The Big Quit: Why We Need It & What We Can Learn
The Big Quit is here. According to the Labor Department, 4.3 million employees left their jobs in August — numbers we haven’t seen since December 2000. But is this actually a good thing?
Last week on Talent Experience Live, Phenom's Jonathan Dale (JD), VP of Marketing, and Jennifer Thomas, Manager, Content Marketing, explored this controversial idea, and how employers can take action to create more meaningful experiences and retain talent. Catch up on the full episode below, or catch highlights to learn more!
The “Big Quit” – or “Great Realignment”?
According to JD, tight labor market means employees are feeling empowered to evaluate their job situation rather than stay trapped in a role that isn’t right.
“There has to be a true alignment between what that employee values, what they’re looking for, and what they need in their career. And that has to be directly in line with what a company is looking for, what a company’s purpose is, and what a company needs from that employee … when you have an opportunity to reevaluate that, it’s a positive thing,” JD added.
How to improve employee retention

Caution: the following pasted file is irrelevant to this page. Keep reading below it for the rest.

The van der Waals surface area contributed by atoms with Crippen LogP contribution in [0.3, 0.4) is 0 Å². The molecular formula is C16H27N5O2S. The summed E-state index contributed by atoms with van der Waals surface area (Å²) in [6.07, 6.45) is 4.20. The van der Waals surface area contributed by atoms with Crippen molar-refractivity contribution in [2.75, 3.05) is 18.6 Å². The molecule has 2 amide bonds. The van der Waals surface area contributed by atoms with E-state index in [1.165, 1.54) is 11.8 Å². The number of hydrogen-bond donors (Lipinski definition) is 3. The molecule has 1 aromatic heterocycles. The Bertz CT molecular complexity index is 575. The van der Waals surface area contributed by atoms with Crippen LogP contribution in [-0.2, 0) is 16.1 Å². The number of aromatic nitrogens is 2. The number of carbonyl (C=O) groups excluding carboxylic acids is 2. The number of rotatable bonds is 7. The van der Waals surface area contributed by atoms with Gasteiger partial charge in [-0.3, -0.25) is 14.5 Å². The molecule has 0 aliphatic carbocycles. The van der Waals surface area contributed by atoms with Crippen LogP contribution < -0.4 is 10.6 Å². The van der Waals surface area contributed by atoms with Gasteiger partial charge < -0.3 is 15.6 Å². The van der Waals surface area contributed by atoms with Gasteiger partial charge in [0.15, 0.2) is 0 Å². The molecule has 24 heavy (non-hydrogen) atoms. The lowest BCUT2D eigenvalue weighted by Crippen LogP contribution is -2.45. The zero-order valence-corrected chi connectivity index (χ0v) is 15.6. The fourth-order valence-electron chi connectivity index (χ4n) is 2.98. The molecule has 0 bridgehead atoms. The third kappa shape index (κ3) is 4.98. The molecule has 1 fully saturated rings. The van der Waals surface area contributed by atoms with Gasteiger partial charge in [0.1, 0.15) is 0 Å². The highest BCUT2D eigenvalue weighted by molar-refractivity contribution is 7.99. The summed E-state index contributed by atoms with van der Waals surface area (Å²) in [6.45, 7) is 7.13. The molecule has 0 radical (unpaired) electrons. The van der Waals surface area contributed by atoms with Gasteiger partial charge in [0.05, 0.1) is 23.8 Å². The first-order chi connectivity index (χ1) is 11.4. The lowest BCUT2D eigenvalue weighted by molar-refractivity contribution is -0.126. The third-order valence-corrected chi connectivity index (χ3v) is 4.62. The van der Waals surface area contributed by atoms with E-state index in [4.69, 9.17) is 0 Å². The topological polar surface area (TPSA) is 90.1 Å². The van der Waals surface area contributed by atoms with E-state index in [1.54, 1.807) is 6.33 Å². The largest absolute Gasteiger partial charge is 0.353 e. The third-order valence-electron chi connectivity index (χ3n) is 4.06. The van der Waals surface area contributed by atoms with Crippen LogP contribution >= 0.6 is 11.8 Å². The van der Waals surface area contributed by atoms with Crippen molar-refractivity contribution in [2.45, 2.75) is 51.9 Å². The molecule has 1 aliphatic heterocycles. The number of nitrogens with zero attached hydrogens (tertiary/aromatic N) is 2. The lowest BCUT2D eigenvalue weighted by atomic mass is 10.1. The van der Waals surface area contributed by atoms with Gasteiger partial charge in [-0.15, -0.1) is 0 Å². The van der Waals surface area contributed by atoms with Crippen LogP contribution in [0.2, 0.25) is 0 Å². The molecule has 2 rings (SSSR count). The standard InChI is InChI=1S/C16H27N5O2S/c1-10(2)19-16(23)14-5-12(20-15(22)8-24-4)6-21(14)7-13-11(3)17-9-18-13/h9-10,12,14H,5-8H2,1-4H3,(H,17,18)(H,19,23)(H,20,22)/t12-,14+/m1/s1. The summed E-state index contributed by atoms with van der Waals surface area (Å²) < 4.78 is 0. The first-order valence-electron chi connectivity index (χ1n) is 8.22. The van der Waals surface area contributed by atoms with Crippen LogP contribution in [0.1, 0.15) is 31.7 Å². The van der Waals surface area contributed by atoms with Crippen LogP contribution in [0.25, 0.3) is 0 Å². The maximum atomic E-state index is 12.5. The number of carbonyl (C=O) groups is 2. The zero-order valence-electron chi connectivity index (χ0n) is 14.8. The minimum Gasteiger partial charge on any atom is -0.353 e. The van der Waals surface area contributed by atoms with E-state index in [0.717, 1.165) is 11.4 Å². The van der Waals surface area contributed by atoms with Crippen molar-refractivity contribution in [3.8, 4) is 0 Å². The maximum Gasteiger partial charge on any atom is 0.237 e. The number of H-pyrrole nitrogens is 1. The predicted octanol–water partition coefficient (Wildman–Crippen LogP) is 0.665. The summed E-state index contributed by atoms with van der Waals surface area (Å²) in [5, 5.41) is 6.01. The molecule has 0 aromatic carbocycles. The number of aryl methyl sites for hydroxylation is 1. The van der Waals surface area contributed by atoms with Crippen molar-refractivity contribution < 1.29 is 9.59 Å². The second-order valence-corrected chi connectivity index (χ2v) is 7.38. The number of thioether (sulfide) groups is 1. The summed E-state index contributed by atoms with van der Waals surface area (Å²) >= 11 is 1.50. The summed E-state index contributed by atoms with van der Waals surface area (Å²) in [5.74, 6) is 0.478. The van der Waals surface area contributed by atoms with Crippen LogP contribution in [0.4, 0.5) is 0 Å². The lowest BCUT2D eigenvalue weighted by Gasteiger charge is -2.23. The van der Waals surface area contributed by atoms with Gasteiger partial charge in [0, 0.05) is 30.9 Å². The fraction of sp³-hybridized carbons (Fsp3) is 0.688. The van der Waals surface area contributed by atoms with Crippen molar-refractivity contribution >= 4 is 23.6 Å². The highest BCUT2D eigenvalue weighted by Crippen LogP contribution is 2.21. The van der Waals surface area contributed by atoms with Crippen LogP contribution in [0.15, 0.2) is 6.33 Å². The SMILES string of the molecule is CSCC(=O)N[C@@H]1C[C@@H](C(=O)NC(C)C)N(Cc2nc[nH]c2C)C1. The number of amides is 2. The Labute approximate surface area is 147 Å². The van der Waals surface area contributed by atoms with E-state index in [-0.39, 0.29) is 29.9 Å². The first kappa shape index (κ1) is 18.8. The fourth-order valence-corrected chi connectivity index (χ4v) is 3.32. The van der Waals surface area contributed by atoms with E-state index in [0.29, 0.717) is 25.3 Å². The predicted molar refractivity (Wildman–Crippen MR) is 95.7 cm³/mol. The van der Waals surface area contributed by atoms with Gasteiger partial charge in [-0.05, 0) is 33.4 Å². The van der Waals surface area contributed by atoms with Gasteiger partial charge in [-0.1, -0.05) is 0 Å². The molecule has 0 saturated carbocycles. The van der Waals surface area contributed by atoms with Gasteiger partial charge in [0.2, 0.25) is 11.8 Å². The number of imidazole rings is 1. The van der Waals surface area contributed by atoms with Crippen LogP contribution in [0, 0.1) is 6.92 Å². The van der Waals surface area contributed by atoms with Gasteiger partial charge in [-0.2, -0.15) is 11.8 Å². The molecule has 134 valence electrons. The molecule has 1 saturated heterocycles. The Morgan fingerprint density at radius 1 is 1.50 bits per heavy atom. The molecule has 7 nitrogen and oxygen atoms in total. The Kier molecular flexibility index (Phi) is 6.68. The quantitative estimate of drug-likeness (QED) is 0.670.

So what can HR teams do as they struggle to attract and retain sought-after talent? There are a few ways employers can help their organizations navigate the Big Quit to ultimately achieve better workforce alignment.
Train managers to be great leaders (and listeners!)
Good leaders are the key to retention, JD pointed out. It’s crucial to put the best possible managers in place throughout your organization. This means training new and existing managers to be good listeners who strive to uncover and support their employees’ career aspirations.
“It helps [bring about] that candid, open conversations about alignment – do you have the right people and is everyone connected … [to better] understand their career path, their upward mobility, and what experience they need to get to the next level. If you have managers doing that, then at a company level, half the problem is already solved,” he said.
Invest in the employee experience
Although having good leaders is vital to retention, having a strong employee experience (EX) is a close runner up. To explore how companies can improve EX, we brought on recent Phenom hire John Harrington to share insight from his own career journey.
True story: Growth and development just might be the silver bullet
When Harrington chose to leave his previous position, he didn’t take the decision lightly – he wanted to make sure he wasn’t running from something, but running toward a better opportunity.
Harrington advised employers, “Look at every person as someone who can add value to your team in ways that maybe you don’t know today… help them find that career path and access to mentors and people they work with to get the skills and experience they need to qualify for the opportunities that are going to help your business to compete,” he said. “Look at people on your team as true assets that need to be continually invested in.”
Put the right tech in place
For many organizations, uncovering employees’ career aspirations and providing them with tailored paths and upskilling opportunities may sound easier said than done — but technology can bridge the gap.